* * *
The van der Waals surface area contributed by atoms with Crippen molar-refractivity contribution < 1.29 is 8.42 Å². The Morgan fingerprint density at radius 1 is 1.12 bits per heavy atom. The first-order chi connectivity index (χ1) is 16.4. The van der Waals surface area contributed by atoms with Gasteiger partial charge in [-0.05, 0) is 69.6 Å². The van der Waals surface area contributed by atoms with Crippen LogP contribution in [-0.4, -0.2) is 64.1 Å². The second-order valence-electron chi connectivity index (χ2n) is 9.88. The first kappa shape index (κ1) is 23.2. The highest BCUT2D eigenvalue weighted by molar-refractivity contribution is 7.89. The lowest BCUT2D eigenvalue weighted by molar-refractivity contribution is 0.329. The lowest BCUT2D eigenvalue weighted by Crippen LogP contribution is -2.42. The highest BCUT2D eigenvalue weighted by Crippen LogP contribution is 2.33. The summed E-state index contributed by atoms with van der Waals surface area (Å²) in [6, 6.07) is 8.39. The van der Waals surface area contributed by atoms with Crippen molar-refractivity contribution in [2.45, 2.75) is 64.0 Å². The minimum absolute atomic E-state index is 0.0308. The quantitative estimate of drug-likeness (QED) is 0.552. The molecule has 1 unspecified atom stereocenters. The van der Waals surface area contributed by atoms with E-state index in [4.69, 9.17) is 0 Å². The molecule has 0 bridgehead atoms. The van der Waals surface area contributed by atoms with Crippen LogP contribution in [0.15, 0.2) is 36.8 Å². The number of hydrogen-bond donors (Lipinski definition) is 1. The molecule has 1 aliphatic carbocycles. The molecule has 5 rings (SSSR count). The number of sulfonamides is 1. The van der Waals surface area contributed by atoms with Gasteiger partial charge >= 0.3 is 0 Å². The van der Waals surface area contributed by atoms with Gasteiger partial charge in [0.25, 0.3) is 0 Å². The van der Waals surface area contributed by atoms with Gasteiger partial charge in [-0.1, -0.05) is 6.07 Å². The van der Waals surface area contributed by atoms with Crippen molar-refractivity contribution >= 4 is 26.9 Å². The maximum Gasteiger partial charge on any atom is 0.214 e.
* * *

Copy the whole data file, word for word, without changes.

The van der Waals surface area contributed by atoms with Crippen molar-refractivity contribution < 1.29 is 8.42 Å². The Morgan fingerprint density at radius 1 is 1.12 bits per heavy atom. The first-order chi connectivity index (χ1) is 16.4. The van der Waals surface area contributed by atoms with Gasteiger partial charge in [-0.05, 0) is 69.6 Å². The van der Waals surface area contributed by atoms with Crippen LogP contribution in [-0.4, -0.2) is 64.1 Å². The second-order valence-electron chi connectivity index (χ2n) is 9.88. The first kappa shape index (κ1) is 23.2. The highest BCUT2D eigenvalue weighted by molar-refractivity contribution is 7.89. The lowest BCUT2D eigenvalue weighted by molar-refractivity contribution is 0.329. The lowest BCUT2D eigenvalue weighted by Crippen LogP contribution is -2.42. The highest BCUT2D eigenvalue weighted by Crippen LogP contribution is 2.33. The summed E-state index contributed by atoms with van der Waals surface area (Å²) in [6, 6.07) is 8.39. The van der Waals surface area contributed by atoms with Crippen molar-refractivity contribution in [2.45, 2.75) is 64.0 Å². The minimum absolute atomic E-state index is 0.0308. The quantitative estimate of drug-likeness (QED) is 0.552. The molecule has 1 unspecified atom stereocenters. The van der Waals surface area contributed by atoms with E-state index in [4.69, 9.17) is 0 Å². The molecule has 0 bridgehead atoms. The van der Waals surface area contributed by atoms with Crippen LogP contribution in [0.15, 0.2) is 36.8 Å². The number of hydrogen-bond donors (Lipinski definition) is 1. The molecule has 1 aliphatic carbocycles. The molecule has 5 rings (SSSR count). The number of sulfonamides is 1. The van der Waals surface area contributed by atoms with Gasteiger partial charge >= 0.3 is 0 Å². The van der Waals surface area contributed by atoms with Gasteiger partial charge in [0.25, 0.3) is 0 Å². The van der Waals surface area contributed by atoms with Gasteiger partial charge in [-0.1, -0.05) is 6.07 Å². The van der Waals surface area contributed by atoms with Crippen molar-refractivity contribution >= 4 is 26.9 Å². The maximum Gasteiger partial charge on any atom is 0.214 e.